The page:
How Sugar Affects Your Brain
Just the thought of those freshly-baked cookies and scrumptious peanut butter treats has the power to bring us to our knees. What is it about sugar that makes us crave for it—obsess over it?
Whether it is the reward that your child needs to complete his/her homework or the motivation for an adult to exercise, sugar has the power to influence.
The problem is that we are consuming too much of it. While the World Health Organization (WHO) has recommended cutting sugar down to 10 percent, the average American diet consists of 13% calories of sugar.
Sugar hijacks our brains and can affect cognitive functioning and psychological well being. Let’s take a look at how exactly it does that and some cognitive dysfunctions that can be caused:
What Happens When You Take a Mouthful of Something Sugary?
The first thing that happens when you eat something sweet is that the receptors in your tongue light up.
They send a signal through the brain stem and to the cerebral cortex – the region in the brain responsible for processing tastes. Once the signal reaches there, the brain’s reward system is activated. It tells you, “Yes, that was great! You should have more of it.”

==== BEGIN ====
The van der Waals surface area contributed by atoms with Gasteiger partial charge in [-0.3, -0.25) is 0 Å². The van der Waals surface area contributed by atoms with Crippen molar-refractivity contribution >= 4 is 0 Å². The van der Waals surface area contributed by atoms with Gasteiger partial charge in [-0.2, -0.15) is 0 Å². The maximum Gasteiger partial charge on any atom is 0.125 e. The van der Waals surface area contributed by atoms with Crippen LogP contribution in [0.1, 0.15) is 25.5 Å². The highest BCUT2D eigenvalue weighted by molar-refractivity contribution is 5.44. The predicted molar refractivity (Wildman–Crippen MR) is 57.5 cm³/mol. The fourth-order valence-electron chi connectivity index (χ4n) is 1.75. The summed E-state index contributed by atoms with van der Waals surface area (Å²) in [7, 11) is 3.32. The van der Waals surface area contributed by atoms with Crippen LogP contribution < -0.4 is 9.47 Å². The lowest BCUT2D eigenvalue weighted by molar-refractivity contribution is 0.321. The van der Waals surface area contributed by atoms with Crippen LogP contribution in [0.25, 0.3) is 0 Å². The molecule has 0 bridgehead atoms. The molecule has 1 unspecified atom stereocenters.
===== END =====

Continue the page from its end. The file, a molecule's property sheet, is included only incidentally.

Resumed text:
The interesting thing about sugar is that it triggers the same response in the reward center as those triggered by drugs and sex. Dopamine is the neurotransmitter in the brain that is released when we do things we really enjoy. In the right quantity, dopamine bursts can be fun, but go beyond that right amount and you’re heading towards addiction. This is the reason why excessive amounts of sugar can lead to cravings, and even loss of control.
Learning and Memory Impairment
Researchers at UCLA carried out a study on rats to determine if sugar can have an effect on their memory and learning. As it turns out, it did. It was found that consuming high levels of Fructose impaired the synaptic activity in their brains—it basically weakened communication among brain cells.
Depression and Anxiety
When you consume sugary foods or drinks, the sugar levels in your bloodstream spike. However, when you stop this high amount of consumption, the blood sugar level dips and causes symptoms of irritability, mood swings and fatigue. A study conducted at the Emory University School of Medicine found that a high-fructose diet can lead to anxiety and depression in adolescents.
The adverse effects of sugar are far more wide-spread than many of us realize. In fact according to recent scientific research, sugar consumption is implicated in causing fatty liver disease and a whole host of nutritional deficiencies.
Rena Greenberg understands sugar cravings to the core and provides effective hypnotherapy for sugar addiction. Her Sugar Divorce Program is a comprehensive guide for people dealing with sugar cravings.